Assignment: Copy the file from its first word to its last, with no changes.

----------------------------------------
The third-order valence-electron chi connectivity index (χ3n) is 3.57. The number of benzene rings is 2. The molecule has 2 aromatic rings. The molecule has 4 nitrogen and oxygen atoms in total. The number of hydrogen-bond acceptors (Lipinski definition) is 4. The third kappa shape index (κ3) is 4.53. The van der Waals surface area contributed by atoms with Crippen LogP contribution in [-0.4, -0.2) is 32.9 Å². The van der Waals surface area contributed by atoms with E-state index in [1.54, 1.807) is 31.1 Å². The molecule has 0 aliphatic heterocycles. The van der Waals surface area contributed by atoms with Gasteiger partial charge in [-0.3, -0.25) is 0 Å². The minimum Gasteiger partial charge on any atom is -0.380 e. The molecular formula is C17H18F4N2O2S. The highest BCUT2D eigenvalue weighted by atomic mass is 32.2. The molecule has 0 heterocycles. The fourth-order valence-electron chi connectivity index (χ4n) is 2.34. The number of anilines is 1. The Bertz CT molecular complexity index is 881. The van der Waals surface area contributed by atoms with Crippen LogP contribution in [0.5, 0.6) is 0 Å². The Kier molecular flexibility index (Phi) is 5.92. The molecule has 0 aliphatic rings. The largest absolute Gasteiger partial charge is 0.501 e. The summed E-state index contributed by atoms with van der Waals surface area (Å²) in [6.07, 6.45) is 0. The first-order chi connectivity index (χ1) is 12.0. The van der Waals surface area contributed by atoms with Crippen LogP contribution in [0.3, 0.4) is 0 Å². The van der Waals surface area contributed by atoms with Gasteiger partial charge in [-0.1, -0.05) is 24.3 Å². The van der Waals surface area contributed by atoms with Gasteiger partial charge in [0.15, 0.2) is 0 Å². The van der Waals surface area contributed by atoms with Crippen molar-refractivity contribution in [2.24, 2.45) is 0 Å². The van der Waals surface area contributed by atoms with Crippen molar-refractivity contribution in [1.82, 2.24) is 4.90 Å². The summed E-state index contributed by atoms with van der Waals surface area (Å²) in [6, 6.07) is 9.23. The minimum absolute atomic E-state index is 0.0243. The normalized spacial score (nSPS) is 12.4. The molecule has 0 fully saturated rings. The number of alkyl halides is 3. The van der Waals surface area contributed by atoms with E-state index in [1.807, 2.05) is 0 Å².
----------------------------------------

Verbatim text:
The third-order valence-electron chi connectivity index (χ3n) is 3.57. The number of benzene rings is 2. The molecule has 2 aromatic rings. The molecule has 4 nitrogen and oxygen atoms in total. The number of hydrogen-bond acceptors (Lipinski definition) is 4. The third kappa shape index (κ3) is 4.53. The van der Waals surface area contributed by atoms with Crippen LogP contribution in [-0.4, -0.2) is 32.9 Å². The van der Waals surface area contributed by atoms with E-state index in [1.54, 1.807) is 31.1 Å². The molecule has 0 aliphatic heterocycles. The van der Waals surface area contributed by atoms with Gasteiger partial charge in [-0.3, -0.25) is 0 Å². The minimum Gasteiger partial charge on any atom is -0.380 e. The molecular formula is C17H18F4N2O2S. The highest BCUT2D eigenvalue weighted by atomic mass is 32.2. The molecule has 0 heterocycles. The fourth-order valence-electron chi connectivity index (χ4n) is 2.34. The number of anilines is 1. The Bertz CT molecular complexity index is 881. The van der Waals surface area contributed by atoms with Crippen LogP contribution in [0.5, 0.6) is 0 Å². The Kier molecular flexibility index (Phi) is 5.92. The molecule has 0 aliphatic rings. The largest absolute Gasteiger partial charge is 0.501 e. The summed E-state index contributed by atoms with van der Waals surface area (Å²) in [6.07, 6.45) is 0. The first-order chi connectivity index (χ1) is 12.0. The van der Waals surface area contributed by atoms with Crippen LogP contribution in [0.3, 0.4) is 0 Å². The van der Waals surface area contributed by atoms with Gasteiger partial charge in [-0.1, -0.05) is 24.3 Å². The van der Waals surface area contributed by atoms with Gasteiger partial charge in [0.15, 0.2) is 0 Å². The van der Waals surface area contributed by atoms with Crippen molar-refractivity contribution in [2.24, 2.45) is 0 Å². The van der Waals surface area contributed by atoms with Crippen molar-refractivity contribution in [1.82, 2.24) is 4.90 Å². The summed E-state index contributed by atoms with van der Waals surface area (Å²) in [6, 6.07) is 9.23. The minimum absolute atomic E-state index is 0.0243. The normalized spacial score (nSPS) is 12.4. The molecule has 0 fully saturated rings. The number of alkyl halides is 3. The van der Waals surface area contributed by atoms with E-state index in [1.807, 2.05) is 0 Å².